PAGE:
« The Coming Lopez Moment for Non-Delegation | Main | Basketball trumps football for UConn »

Saturday, June 22, 2019

Gundy, Constitutional Coalitions, and the Credible Commitment Problem of Constitutional Doctrine

Gerald’s analogy between Gorsuch’s dissent in Gundy v. United States and United States v. Lopez strikes me as exactly right: There is a high probability that the SCOTUS will, some time in the near future, strike down some statute as a way of sending the message that the Non-Delegation Doctrine remains a part of the judicially enforced Constitution — but that opinion will later be quietly nullified by lower courts just as Lopez itself was quietly nullified prior to Raich — with the SCOTUS’s tacit blessing of repeated cert denials. As Gerald notes, the problem is that “it's simply too hard for the Court to create a sensible distinction between valid and invalid delegations.”

Put another way, the “intelligible principle” doctrine violates itself: It lacks any intelligible principle. As I wrote last year, “SCOTUS would have to be immune to irony to confer on itself unbridled judicial discretion to decide whether an agency has unbridled executive discretion.”

The problem with unintelligible doctrines like the “intelligible principle” doctrine is coalitional instability. As I suggested in a different context back in 2015, “neither side will rationally stick with a principle that it suspects its rivals will ditch when the ideological value sign of the case changes.” Aided by a swing vote in the center, liberals plus the swing vote will invoke the mushy doctrine against conservative statutes; conservatives (plus the swing) will invoke it against liberal ones, and the doctrine itself will become little more than a marker for the essentially legislative discretion of the SCOTUS. On this coalitional view of constitutional doctrine, Justice Alito is correct to note how “freakish” it is to invoke a mushy doctrine like the NDD as a way to induce Congress to write clearer statutes. Why would a closely divided Congress that cannot agree on crisp statutory language be averse to delegating difficult questions to a closely divided SCOTUS that cannot define a clear NDD? If the NDD empowers the swing vote on SCOTUS to rule on the statute’s validity, then vague delegations become a rational insurance policy for swing members in Congress elected from purple districts where any plain roll call votes could arouse the ire of either extremist primary voters or general election median voters. Why not duck the blame by adopting vague language the constitutional sufficiency of which will be decided by a reliably moderate SCOTUS swing vote?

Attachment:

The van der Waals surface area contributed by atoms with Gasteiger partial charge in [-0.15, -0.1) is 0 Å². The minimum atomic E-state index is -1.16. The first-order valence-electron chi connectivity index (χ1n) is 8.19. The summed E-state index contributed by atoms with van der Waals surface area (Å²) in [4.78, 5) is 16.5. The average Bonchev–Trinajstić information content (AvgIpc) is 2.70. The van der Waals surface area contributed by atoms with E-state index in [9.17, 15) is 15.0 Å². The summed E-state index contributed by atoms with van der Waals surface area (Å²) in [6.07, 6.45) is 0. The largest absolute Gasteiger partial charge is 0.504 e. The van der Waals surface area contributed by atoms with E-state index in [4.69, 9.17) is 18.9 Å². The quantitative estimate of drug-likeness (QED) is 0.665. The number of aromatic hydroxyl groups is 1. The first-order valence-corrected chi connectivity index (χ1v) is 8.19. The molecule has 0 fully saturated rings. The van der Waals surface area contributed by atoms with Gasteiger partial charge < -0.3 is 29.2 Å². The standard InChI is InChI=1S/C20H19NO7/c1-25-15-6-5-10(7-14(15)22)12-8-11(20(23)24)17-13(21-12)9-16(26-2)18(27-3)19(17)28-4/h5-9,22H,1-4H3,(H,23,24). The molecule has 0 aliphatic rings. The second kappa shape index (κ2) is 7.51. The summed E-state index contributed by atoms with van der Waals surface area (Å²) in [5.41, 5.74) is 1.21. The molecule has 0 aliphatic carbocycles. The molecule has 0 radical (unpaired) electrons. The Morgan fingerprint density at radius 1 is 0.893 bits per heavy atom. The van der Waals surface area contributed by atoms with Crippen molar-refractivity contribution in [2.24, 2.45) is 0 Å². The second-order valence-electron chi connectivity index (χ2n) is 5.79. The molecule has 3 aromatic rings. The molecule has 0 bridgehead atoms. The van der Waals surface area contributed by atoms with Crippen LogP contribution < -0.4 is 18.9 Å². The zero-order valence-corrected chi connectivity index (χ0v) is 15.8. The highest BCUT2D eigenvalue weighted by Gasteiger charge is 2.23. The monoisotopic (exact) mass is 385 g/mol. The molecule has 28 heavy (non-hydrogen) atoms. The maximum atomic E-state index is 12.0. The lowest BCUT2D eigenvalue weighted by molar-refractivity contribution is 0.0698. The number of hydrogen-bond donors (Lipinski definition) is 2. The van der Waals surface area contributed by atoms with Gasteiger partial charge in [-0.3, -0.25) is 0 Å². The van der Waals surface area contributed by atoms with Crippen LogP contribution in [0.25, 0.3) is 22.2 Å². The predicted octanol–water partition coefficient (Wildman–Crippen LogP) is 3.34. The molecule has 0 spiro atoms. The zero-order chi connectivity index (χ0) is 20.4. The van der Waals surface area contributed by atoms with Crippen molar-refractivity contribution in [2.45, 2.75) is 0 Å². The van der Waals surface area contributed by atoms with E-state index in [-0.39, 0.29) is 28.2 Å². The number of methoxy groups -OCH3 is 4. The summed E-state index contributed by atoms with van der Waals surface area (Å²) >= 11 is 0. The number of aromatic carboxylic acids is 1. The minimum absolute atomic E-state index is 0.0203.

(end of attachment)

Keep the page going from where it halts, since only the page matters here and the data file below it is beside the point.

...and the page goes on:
By fostering the sort of coalitional instability in SCOTUS that a delegation-prone Congress would want to exploit, the Non-Delegation Doctrine actually undermines its own goals. That’s why I agree with Gerald’s prediction that the NDD will never have real bite: It is hard to believe that Chief Justice Roberts, SCOTUS’s likely swing vote, will, in the long run, want to take the blame for striking down unintelligibly vague statutes with an unintelligibly vague doctrine.

Posted by Rick Hills on June 22, 2019 at 10:25 AM | Permalink

Comments

Marty, I am not sure that Gorsuch’s principle is any less vulnerable to the problem of coalitional instability than the Intelligible Principle doctrine. The Gorsuch principle is still too vague to anchor a stable majority, because the doctrine can be turned on and off opportunistically in ways that could frustrate the non-legal ideology of each justice without actually advancing any larger institutional goal. But this looks like the topic for a follow-up post.

Posted by: Rick Hills | Jun 23, 2019 9:54:18 AM

What's alarming about the Gorsuch opinion, though, Rick, is not that he would call more things "unintelligble," but that he would jettison the "intelligible principle" doctrine altogether, and invalidate delegations because they're too broad, even if they're not vague. (That is to say, he could've simply endorsed Rehnquist's view in the Benzene case, but decided to go much further.) I *hope* Roberts wouldn't go for that when push comes to shove . . . but who knows?

Posted by: Marty Lederman | Jun 23, 2019 5:41:41 AM

Post a comment